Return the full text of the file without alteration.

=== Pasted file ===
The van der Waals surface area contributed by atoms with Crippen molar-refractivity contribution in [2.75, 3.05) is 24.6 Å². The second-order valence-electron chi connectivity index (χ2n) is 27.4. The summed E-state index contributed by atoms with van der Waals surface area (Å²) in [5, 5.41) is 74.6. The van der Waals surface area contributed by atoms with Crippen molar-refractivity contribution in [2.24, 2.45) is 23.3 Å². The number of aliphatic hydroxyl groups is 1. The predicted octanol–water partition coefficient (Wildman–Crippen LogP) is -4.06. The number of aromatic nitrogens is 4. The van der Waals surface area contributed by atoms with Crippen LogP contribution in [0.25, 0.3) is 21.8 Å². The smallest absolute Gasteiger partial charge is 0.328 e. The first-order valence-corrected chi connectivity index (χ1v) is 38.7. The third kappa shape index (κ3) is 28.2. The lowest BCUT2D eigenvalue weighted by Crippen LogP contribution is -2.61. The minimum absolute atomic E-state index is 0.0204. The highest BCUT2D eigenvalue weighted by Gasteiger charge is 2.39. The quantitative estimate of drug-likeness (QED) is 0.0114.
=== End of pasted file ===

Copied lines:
The van der Waals surface area contributed by atoms with Crippen molar-refractivity contribution in [2.75, 3.05) is 24.6 Å². The second-order valence-electron chi connectivity index (χ2n) is 27.4. The summed E-state index contributed by atoms with van der Waals surface area (Å²) in [5, 5.41) is 74.6. The van der Waals surface area contributed by atoms with Crippen molar-refractivity contribution in [2.24, 2.45) is 23.3 Å². The number of aliphatic hydroxyl groups is 1. The predicted octanol–water partition coefficient (Wildman–Crippen LogP) is -4.06. The number of aromatic nitrogens is 4. The van der Waals surface area contributed by atoms with Crippen LogP contribution in [0.25, 0.3) is 21.8 Å². The smallest absolute Gasteiger partial charge is 0.328 e. The first-order valence-corrected chi connectivity index (χ1v) is 38.7. The third kappa shape index (κ3) is 28.2. The lowest BCUT2D eigenvalue weighted by Crippen LogP contribution is -2.61. The minimum absolute atomic E-state index is 0.0204. The highest BCUT2D eigenvalue weighted by Gasteiger charge is 2.39. The quantitative estimate of drug-likeness (QED) is 0.0114.